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Originally published March 5, 2013 at 9:37 AM | Page modified March 5, 2013 at 9:39 AM

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Review: Madeleine Peyroux tackles Ray Charles

Madeleine Peyroux, "The Blue Room" (Decca/Universal)

Associated Press

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Madeleine Peyroux, "The Blue Room" (Decca/Universal)

After performing mostly original songs on her last two albums, Madeleine Peyroux returns as a masterful interpreter of classic songs. Her long-time producer Larry Klein felt Peyroux, whose music blends jazz, blues, country and pop, would be well suited to reimagine Ray Charles' landmark "Modern Sounds in Country and Western Music" that broke down musical and racial barriers.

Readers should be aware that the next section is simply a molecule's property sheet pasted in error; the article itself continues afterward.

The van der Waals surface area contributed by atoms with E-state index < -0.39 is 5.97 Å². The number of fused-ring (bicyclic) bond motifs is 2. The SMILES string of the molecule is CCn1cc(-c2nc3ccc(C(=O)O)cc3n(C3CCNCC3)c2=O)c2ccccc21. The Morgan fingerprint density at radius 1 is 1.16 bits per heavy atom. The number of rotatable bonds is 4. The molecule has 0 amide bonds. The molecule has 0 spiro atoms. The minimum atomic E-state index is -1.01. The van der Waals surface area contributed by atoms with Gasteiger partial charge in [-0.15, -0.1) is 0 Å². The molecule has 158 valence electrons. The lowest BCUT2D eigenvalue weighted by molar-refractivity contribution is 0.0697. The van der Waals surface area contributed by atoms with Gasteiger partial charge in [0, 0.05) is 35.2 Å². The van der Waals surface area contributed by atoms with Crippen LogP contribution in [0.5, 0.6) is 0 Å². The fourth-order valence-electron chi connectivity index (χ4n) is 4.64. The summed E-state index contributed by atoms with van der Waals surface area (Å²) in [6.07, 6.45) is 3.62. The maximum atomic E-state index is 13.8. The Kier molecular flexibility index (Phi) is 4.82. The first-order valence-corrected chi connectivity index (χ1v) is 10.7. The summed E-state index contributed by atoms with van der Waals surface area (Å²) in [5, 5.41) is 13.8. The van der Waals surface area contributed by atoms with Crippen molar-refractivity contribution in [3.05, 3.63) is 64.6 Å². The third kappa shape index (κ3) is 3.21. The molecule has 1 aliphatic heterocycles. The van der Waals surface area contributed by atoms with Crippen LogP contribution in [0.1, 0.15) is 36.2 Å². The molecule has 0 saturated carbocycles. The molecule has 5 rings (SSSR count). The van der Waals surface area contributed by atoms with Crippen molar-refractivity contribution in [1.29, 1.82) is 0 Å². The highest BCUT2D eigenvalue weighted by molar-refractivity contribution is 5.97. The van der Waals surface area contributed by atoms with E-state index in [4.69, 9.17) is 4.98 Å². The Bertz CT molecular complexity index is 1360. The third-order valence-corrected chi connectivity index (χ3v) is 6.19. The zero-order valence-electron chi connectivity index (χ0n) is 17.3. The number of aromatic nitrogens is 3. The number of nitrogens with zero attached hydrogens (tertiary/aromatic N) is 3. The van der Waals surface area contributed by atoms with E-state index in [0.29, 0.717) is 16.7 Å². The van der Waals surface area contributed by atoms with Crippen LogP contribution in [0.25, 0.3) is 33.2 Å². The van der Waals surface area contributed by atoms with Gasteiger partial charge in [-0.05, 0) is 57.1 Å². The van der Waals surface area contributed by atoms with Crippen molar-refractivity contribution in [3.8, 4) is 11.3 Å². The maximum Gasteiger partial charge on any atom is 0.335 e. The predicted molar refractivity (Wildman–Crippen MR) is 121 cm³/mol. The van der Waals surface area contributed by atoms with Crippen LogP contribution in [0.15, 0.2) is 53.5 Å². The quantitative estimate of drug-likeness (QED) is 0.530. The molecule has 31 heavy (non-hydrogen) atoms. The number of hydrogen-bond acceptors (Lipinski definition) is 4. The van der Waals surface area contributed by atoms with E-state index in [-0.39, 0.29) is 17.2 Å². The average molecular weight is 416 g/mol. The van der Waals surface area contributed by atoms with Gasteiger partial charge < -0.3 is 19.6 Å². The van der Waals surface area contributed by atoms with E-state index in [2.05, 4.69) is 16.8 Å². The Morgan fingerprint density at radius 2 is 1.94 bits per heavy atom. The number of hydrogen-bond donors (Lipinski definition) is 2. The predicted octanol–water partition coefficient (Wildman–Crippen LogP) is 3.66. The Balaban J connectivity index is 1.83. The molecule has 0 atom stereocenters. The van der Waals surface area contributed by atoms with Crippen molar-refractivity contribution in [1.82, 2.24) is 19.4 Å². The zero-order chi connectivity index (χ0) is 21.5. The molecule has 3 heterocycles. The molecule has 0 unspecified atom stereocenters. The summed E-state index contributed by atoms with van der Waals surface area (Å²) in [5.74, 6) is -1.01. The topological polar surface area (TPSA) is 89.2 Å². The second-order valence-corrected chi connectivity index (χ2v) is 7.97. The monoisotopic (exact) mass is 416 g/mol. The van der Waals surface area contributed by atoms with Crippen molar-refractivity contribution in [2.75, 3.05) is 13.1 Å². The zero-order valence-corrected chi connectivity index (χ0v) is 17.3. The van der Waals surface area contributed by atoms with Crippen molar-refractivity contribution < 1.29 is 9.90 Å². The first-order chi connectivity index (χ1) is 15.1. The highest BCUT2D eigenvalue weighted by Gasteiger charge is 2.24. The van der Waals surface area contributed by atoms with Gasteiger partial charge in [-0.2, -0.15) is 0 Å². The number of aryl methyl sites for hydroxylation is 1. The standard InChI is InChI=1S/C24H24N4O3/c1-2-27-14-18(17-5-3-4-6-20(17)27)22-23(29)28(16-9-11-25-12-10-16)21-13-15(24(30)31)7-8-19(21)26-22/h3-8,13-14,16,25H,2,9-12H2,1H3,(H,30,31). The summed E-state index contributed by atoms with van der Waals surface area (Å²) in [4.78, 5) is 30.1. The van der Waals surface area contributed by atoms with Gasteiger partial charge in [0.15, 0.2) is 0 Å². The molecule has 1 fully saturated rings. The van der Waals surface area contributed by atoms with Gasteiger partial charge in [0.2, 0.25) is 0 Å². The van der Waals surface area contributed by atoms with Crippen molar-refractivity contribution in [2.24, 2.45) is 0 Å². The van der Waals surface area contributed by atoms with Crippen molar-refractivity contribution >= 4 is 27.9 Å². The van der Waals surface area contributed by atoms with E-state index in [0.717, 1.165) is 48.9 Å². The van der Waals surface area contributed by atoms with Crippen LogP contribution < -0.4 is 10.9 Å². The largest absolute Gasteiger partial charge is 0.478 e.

Half the 10 tunes - including "Born To Lose," "You Don't Know Me" and "I Can't Stop Loving You" - are from Charles' two 1962 albums. But Peyroux's rich tone, emotional depth and expressive story-telling - enhanced by Vince Mendoza's refined string arrangements and the sensitive accompaniment of keyboardist Larry Goldings and guitarist Dean Parks - seem more evocative of Patsy Cline's crossover country pop recordings from the same era.

Other songs fit the relaxed, introspective mood - particularly her poignant version of Leonard Cohen's "Bird On the Wire" and her fresh take on "Changing All Those Changes" with its shuffling jazzy beat that reinvents the obscure Buddy Holly tune.

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